Sunday, January 23, 2011

The House of Morgan, by Ron Chernow -- a review

In The House of Morgan, Ron Chernow provides a readable and thorough history of the Morgan bank and its successors from its founding by George Peabody and, shortly thereafter, Junius Morgan up until 1990, which was the time of the book's writing. Mr. Chernow used the most powerful of the great, historic Wall Street and global banks as a microcosm of the world of American finance over a period of more than a century.

Chernow divides the history of the House of Morgan into three periods. The "baronial age" extended from the 1830's until the death of J. Pierpont Morgan in 1913. During the latter part of this era, in which the United States did not have a national bank, the House of Morgan had far more financial power than the relatively small federal government. Indeed, attempts to respond to financial panics in the latter 19th and early 20th centuries were led by the Morgan bank, which alone had the resources to provide such leadership. Such power engendered considerable popular hostility toward the banks.

That relative power began to shift with the beginning of the "diplomatic age," which extended until 1948. Woodrow Wilson's progressive policies, including the creation of the Federal Reserve, extended federal power, and the policies of Franklin Roosevelt, including the passage of the Glass Steagall Act and the creation of the SEC, further eroded the power of private banks. Indeed, Glass Steagall forced the breakup of the House of Morgan into separate entities. While the power of private banks was reduced, they continued to play a central role, particularly during the 1920's, when cooperation between the federal government and the banks played a key role in U.S. diplomatic efforts. During this era, Jack Morgan was the key family figure at the bank, though others such as Tom Lamont played a more critical role in the direction of the bank.

The "casino age" extended from 1948 to 1989. As federal regulation continued to make it increasingly difficult for banks to make profits, financial institutions have engaged in ever increasing risk taking in order to maintain revenue streams and profitability. In the process, they have turned the idea of genteel relationships between gentlemen bankers and their clients into an anachronism.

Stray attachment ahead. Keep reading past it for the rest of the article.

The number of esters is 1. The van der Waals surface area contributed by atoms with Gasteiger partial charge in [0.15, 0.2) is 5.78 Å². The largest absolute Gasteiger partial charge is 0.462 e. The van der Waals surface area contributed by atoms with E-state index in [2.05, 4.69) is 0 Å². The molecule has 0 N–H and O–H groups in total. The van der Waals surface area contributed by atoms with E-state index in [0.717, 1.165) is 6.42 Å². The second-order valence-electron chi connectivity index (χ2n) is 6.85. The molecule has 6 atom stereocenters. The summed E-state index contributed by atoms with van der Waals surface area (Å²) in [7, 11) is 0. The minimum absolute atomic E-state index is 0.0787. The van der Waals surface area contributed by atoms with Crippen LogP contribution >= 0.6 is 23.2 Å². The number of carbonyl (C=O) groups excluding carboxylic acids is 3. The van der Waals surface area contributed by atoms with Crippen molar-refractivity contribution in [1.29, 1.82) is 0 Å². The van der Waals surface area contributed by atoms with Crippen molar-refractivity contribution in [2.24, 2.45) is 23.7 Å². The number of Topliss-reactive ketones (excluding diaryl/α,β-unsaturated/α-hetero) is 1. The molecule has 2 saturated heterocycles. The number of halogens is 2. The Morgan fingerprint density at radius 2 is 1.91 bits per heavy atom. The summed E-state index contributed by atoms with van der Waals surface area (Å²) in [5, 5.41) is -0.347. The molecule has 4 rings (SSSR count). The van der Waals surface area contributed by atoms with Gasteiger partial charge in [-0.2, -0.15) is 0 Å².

Mr. Chernow relied heavily on the private papers of key figures in the history of the House of Morgan, and he conducted extensive interviews of many of those still living in putting together this thoroughly researched tome. He effectively captures the personalities and eccentricities of many of these key figures. Some interesting themes emerge. There is considerable discussion of the anti-semitism that reigned in the world of finance through World War II, which resulted in a separation of financial institutions along ethnic lines. Mr. Chernow also shows some surprise in the ease with which "conservative" financial institutions accepted much of government's increased role (though, of course, not the Roosevelt reforms). This perhaps is the result of the author's failure to appreciate the differences between small government conservatism and the type of conservatism that serves to protect large, existing institutions. The discussion of how global financial concerns caused many Morgan leaders, including those with liberal views such as Tom Lamont, to cozy up to dictators such as Mussolini is also of interest.

Most interesting however, is the long term effects of regulation on the banking industry, a theme that permeates the book. To say that increased regulation has engendered greater risk taking does not delegitimize all such regulation, though it should be a consideration in evaluating it. In addition, one might note that even up until this day, leaders in finance demand a considerable amount of deference to their expertise and independence on financial issues. A reading of this book might cause one to question if, given the history of questionable, even reckless, decision making, such deference has been earned.

In discussing the problems faced by banking institutions in the latter years covered by the book, Mr. Chernow gives little attention to the role of U.S. inflationary policy during the late 1960's and early 70's, and this seems to this reviewer to be a significant oversight. In addition, it is unfortunate that the book was written prior to a number of key financial events -- the merger between Morgan and Chase banks, the full repeal of Glass Steagall by the Gramm Leach Bliley Act in 1999, and, of course, the Great Recession of 2008-2009. While the current edition contains a brief new forward written in 2010, it has not been otherwise updated. While one recognizes that such updating would be a major project in itself, it would be warranted.

I strongly recommend this book.